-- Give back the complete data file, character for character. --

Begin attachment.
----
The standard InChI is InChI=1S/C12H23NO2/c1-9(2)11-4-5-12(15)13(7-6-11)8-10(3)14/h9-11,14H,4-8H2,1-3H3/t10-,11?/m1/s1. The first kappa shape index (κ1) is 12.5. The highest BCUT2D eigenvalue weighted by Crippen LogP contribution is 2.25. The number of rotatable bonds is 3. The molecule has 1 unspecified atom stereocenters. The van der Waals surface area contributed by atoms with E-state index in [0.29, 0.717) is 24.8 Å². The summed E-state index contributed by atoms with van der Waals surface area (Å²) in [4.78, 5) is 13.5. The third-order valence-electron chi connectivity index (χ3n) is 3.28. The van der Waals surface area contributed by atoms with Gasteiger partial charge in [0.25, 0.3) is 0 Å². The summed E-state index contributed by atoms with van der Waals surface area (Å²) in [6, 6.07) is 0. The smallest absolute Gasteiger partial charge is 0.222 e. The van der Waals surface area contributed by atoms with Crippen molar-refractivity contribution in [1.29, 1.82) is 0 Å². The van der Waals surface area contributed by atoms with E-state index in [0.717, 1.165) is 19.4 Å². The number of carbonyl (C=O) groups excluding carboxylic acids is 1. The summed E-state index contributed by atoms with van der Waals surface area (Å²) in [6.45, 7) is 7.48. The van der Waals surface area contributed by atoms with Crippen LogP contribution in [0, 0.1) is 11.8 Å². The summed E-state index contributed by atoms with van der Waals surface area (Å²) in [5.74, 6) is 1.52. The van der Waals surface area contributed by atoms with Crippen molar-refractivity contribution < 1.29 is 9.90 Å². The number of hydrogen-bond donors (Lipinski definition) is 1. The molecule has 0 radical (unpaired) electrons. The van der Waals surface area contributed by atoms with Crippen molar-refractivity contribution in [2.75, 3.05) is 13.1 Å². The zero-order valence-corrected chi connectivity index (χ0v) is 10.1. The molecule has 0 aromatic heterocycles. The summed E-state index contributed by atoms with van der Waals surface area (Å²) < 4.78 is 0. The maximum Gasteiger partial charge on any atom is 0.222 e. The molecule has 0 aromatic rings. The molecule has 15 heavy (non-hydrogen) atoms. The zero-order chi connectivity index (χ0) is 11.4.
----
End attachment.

The standard InChI is InChI=1S/C12H23NO2/c1-9(2)11-4-5-12(15)13(7-6-11)8-10(3)14/h9-11,14H,4-8H2,1-3H3/t10-,11?/m1/s1. The first kappa shape index (κ1) is 12.5. The highest BCUT2D eigenvalue weighted by Crippen LogP contribution is 2.25. The number of rotatable bonds is 3. The molecule has 1 unspecified atom stereocenters. The van der Waals surface area contributed by atoms with E-state index in [0.29, 0.717) is 24.8 Å². The summed E-state index contributed by atoms with van der Waals surface area (Å²) in [4.78, 5) is 13.5. The third-order valence-electron chi connectivity index (χ3n) is 3.28. The van der Waals surface area contributed by atoms with Gasteiger partial charge in [0.25, 0.3) is 0 Å². The summed E-state index contributed by atoms with van der Waals surface area (Å²) in [6, 6.07) is 0. The smallest absolute Gasteiger partial charge is 0.222 e. The van der Waals surface area contributed by atoms with Crippen molar-refractivity contribution in [1.29, 1.82) is 0 Å². The van der Waals surface area contributed by atoms with E-state index in [0.717, 1.165) is 19.4 Å². The number of carbonyl (C=O) groups excluding carboxylic acids is 1. The summed E-state index contributed by atoms with van der Waals surface area (Å²) in [6.45, 7) is 7.48. The van der Waals surface area contributed by atoms with Crippen LogP contribution in [0, 0.1) is 11.8 Å². The summed E-state index contributed by atoms with van der Waals surface area (Å²) in [5.74, 6) is 1.52. The van der Waals surface area contributed by atoms with Crippen molar-refractivity contribution < 1.29 is 9.90 Å². The number of hydrogen-bond donors (Lipinski definition) is 1. The molecule has 0 radical (unpaired) electrons. The van der Waals surface area contributed by atoms with Crippen molar-refractivity contribution in [2.75, 3.05) is 13.1 Å². The zero-order valence-corrected chi connectivity index (χ0v) is 10.1. The molecule has 0 aromatic heterocycles. The summed E-state index contributed by atoms with van der Waals surface area (Å²) < 4.78 is 0. The maximum Gasteiger partial charge on any atom is 0.222 e. The molecule has 0 aromatic rings. The molecule has 15 heavy (non-hydrogen) atoms. The zero-order chi connectivity index (χ0) is 11.4.